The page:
An unnamed defendant stands accused of murder. Just before the closing speeches, he sacks his lawyer and decides to give his own defence speech. This young man is accused of killing a gang member named Jamil. Based on incriminating forensic evidence, this is a simple open-and-shut case that marks him as the culprit. The defendant talks us through the eight pieces of evidence that implicate him, explaining how and why those facts don’t tell the whole story. The jury — and by extension we, the readers — are to decide whether he is guilty or not.
This is the unique and gripping premise of You Don’t Know Me, debut novel of British-Pakistani writer and criminal barrister Imran Mahmood. Our narrator is a young black man from a south London estate; a character inspired by the writer’s extensive experience of defending inner-city clients. When I ask Mahmood what motivated him to write this particular story, he says, “I wanted to explore the challenges faced by those accused of crime. I wanted to know how communication is affected when the bridges between lawyers and defendants, and lawyers and juries are taken away. There’s a kind of tacit prejudice towards accused people and that’s magnified when it meets people from black, Asian and minority ethnic (BAME) backgrounds. I wanted to know what a reader put in the jury box would do to confront these obstacles and solve the problems. How would he or she translate the defendant’s story when told unvarnished and without the filter of a third party.”
For a debut, the premise is bold, a risk that pays off, and wades into uncharted waters in the realm of legal thrillers. Mahmood has over 20 years of experience as a barrister in legal aid cases involving crimes such as murder and other violent charges. Hence, a courtroom drama was comfortably in his wheelhouse not only as a genre, but also how in part his profession requires the crafting of a convincing narrative. Did experience as a barrister make it easier to come up with a taut and compelling storyline with little to no loopholes? “I think it did,” he replies. “There’s no substitute for direct experience. Research can only get one so far, but ultimately the difference between plausibility and implausibility can be that tiny speck of detail that can only come from familiarity with the world I am describing.”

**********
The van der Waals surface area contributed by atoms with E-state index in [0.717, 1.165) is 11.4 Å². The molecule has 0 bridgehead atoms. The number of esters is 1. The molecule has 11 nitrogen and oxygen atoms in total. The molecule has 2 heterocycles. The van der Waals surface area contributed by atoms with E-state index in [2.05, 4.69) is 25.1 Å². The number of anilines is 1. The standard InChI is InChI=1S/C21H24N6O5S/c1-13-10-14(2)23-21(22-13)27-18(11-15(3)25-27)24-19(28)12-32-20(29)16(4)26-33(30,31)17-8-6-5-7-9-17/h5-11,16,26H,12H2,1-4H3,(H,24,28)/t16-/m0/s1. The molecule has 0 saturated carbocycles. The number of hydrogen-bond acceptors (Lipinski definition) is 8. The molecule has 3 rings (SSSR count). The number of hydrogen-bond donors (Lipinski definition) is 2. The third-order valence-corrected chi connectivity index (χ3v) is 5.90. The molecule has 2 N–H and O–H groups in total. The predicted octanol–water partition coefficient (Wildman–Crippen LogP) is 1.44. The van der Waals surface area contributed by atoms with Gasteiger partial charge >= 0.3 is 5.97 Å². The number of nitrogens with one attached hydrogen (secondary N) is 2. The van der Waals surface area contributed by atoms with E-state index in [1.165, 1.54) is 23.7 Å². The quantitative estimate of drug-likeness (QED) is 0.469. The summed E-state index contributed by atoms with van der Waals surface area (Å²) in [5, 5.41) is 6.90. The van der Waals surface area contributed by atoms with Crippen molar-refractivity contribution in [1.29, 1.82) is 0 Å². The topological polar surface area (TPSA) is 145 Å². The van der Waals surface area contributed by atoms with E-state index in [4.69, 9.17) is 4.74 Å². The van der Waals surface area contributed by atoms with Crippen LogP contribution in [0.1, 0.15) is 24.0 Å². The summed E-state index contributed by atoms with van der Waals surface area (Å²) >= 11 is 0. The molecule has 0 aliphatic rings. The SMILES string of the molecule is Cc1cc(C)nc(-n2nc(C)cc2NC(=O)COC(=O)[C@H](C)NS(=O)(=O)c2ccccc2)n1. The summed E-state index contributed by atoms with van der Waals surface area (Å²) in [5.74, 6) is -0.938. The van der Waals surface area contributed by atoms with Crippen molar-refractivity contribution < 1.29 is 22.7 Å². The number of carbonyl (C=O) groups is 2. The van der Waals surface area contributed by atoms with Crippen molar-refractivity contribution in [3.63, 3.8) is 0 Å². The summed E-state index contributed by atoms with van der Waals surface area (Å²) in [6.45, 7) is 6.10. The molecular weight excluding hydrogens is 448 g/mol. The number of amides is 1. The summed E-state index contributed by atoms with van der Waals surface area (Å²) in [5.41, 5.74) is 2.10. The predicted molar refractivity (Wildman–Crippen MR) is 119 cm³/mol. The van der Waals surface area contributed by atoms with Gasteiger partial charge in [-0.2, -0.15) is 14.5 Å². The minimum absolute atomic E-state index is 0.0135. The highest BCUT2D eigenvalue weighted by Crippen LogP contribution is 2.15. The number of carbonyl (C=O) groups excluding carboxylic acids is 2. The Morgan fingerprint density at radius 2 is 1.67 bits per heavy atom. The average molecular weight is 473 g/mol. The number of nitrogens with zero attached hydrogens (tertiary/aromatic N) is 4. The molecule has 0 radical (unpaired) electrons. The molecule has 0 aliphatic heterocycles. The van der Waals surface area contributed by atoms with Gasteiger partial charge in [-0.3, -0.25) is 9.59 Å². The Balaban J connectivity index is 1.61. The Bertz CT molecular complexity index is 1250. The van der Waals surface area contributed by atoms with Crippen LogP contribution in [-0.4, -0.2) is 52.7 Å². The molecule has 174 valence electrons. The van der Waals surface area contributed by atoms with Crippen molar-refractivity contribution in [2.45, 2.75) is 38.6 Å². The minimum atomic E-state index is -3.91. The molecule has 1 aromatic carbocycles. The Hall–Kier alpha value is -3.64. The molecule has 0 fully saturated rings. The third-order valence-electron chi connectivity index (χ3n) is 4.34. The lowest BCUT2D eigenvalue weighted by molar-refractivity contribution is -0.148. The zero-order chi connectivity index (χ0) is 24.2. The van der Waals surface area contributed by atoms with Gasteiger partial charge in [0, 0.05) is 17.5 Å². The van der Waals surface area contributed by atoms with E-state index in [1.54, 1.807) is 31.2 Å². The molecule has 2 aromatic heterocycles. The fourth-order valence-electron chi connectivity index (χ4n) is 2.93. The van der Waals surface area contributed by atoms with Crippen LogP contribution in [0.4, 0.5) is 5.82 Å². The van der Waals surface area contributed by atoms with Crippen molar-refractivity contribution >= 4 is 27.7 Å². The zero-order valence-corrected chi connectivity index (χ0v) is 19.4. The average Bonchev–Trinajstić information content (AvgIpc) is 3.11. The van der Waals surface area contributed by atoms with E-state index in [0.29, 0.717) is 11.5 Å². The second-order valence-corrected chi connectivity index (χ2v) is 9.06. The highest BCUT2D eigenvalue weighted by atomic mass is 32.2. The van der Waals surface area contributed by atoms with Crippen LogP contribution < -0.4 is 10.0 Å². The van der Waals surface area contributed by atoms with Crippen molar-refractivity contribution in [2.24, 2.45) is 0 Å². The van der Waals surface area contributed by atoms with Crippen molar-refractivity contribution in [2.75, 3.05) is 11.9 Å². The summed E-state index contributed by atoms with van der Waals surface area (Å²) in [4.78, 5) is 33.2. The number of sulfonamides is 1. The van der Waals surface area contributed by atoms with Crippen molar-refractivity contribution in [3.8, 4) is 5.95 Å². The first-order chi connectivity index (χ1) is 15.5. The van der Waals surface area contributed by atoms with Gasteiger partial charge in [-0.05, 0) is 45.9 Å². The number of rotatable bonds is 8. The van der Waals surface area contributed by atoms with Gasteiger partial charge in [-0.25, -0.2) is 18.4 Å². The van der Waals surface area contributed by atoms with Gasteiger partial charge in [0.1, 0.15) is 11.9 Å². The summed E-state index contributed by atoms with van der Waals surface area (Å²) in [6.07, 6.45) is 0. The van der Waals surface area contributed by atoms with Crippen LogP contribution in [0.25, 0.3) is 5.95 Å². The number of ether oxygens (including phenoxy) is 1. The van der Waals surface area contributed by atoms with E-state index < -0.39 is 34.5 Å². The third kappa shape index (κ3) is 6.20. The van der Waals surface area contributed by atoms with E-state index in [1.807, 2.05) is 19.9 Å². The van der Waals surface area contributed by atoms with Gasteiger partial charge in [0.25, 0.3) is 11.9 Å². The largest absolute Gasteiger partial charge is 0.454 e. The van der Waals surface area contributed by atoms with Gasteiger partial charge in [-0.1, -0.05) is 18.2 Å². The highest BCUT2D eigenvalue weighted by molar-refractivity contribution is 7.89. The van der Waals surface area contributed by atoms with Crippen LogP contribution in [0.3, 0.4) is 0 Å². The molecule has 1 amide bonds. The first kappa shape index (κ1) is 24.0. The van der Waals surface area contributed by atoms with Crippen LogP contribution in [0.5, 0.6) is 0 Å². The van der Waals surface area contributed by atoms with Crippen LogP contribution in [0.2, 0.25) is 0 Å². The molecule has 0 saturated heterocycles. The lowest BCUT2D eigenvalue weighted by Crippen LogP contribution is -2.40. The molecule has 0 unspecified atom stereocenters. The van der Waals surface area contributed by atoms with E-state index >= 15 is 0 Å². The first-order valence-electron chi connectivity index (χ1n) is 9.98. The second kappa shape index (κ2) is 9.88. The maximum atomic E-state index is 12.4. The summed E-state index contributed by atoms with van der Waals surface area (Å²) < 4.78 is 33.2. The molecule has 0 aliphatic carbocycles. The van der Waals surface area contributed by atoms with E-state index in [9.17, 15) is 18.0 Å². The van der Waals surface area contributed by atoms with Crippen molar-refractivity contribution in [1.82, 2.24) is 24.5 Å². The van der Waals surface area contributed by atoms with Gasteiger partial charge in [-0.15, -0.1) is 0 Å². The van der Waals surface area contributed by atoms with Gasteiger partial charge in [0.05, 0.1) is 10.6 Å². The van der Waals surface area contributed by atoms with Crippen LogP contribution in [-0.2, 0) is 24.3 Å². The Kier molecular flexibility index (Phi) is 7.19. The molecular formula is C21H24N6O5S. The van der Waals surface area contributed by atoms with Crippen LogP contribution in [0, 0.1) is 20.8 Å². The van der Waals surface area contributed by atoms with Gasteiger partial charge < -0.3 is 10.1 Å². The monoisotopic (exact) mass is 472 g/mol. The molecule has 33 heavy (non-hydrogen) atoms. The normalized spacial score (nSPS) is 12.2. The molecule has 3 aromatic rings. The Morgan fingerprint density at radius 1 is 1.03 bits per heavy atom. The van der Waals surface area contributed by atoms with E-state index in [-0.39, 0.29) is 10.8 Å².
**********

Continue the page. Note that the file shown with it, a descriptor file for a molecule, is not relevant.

An inventive crime thriller that blurs the line between legality and moral question
It is also refreshing to see a writer with Pakistani origins writing unconventional genre fiction rather than the hackneyed stories regurgitating tired tropes about fundamentalism, immigration and the war on terror. Was that a deliberate decision? “In as much as I didn’t want to write that story, it was conscious.” Mahmood says. “But the story here is in a different dimension. Once I chose and set the arena it was as unlikely to be talking about ISIS as it would be to talk about Trump’s America.”
The narrative highlights how young, disadvantaged men from minority backgrounds get caught up in the justice system. Many a times they are not tried by people like them and psychosocial factors such as racial profiling and discrimination stack the odds against them. So is the justice system inherently rigged against BAME individuals? “I think the justice system is fair or at least as fair as it can workably be made. What rigs the system against the BAME classes is in fact wider than the criminal justice system. It is education. It is access to opportunity. It is the absence of social equality.”